Next week in Toronto, nuclear scientists and government functionaries from around the world will gather to talk about different ways to bury nuclear waste deep underground, inaccessible to ordinary human activity.
But a retired Canadian professor of biophysics is trying to bring thinking on ordinary nuclear waste into the 21st century. Nuclear "waste" is not dangerous garbage, UT professor emeritus Peter Ottensmeyer asserts. Instead, it is a valuable source of vast and useful energy -- 134 times the amount of energy that was derived from nuclear fuel before it officially became "waste."
The U238 that makes up most of the uranium [in nuclear fuel] is not split, and not used, although the reaction does cause it to morph into heavier elements, including plutonium. The process leaves a residue of highly radioactive materials that emit harmful radiation for 400,000 years.
Keeping this waste safe is the problem that now confronts the nuclear industry.
Ottensmeyer argues that this waste fuel needn’t be treated as waste.
The heavier atoms it contains can indeed be split by the fast-moving neutrons.
But they have to be kept moving fast by using a different coolant or moderator in the reactor.
Sodium or a mixture of the heavy metals lead and bismuth work admirably, he says. The denser moderator keeps the neutrons bouncing around at high speeds, instead of slowing down, as neutrons in water-moderated reactors do.
Harnessing those fast neutrons, and using them to split the bigger, heavier products of nuclear reactors – such as the plutonium that could be used to make nuclear weapons – makes sense, he argues.
In fact, there’s potential to get 134 times more energy from what is now simply discarded as used fuel. He estimates the value of the potential electricity to be in the trillions of dollars.
Moreover, he says, some of the atoms that are split are transformed into valuable platinum group metals.
There’s also a big payoff in decreasing the radioactivity of the spent fuel, once the fast reactor has run its course. Fuel from the fast neutron reactor decays to the level of natural uranium in less than 300 years, says Ottensmeyer.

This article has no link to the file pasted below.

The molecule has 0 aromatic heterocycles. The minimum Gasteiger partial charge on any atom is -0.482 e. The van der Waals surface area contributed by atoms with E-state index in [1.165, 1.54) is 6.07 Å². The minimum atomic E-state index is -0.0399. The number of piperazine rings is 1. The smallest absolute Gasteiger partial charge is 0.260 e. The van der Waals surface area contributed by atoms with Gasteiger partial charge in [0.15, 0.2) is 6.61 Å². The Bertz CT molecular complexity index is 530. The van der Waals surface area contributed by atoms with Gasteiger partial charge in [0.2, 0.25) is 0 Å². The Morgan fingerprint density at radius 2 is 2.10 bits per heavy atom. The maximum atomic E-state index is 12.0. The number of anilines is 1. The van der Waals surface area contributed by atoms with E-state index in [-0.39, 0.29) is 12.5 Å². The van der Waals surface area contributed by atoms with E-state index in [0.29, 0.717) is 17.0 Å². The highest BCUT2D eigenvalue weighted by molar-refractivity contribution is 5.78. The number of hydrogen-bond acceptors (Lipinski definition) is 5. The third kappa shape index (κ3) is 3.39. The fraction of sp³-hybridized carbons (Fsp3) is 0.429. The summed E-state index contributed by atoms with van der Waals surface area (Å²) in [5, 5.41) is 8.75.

It also provides a peaceful use for the plutonium now used in nuclear weapons.
GE and Hitachi are currently developing a sodium-moderated fast neutron reactor, the Prism. They’re pitching it to the U.K. as a method of using its excess plutonium. _The Star
Many people who call themselves "environmentalists" appear to be clueless regarding the vast potential of nuclear power to provide abundant, affordable, safe, and clean energy on a large scale. Many of these so-called "environmentalists" are even attempting to shut down all forms of nuclear power altogether. Oddly enough, many of these people are also in favour of a massive implementation of big wind and big solar power -- the exorbitantly expensive intermittent unreliables -- deadly hazards to finely balanced power grids.
Whether in government or outside of government, these anti-nuclear / pro-intermittent unreliables are clearly faux environmentalists, and foes of the Earth's natural environment. Their policies will lead to massive global poverty with its concomitant subsistence-level destruction of the environment through deforestation, over-fishing, and the inevitable toxic waste that comes from the more primitive technologies of collapsing societies and civilisations.
By. Al Fin
If only the Greens would just shut up for a few years, we might, just might, be able to save the planet.
The bottom line is that nuclear power is neither clean, green, nor environmentally responsible. There is no energy production without enriched fuel, and there is no enrichment without the consumption of large quantities of coal-fired electricity. And, since a reactor's fuel rods become 'waste' after the release of such a small portion of the energy in the enriched fuel (1/134th part, according to author Al Fin) it's questionable that nuclear power can safely produce net positive energy in any configuration. It's the definition of a losing proposition. We can do better with the renewable sources Al Fin hates (BTW, Al, not all of them are intermittent.)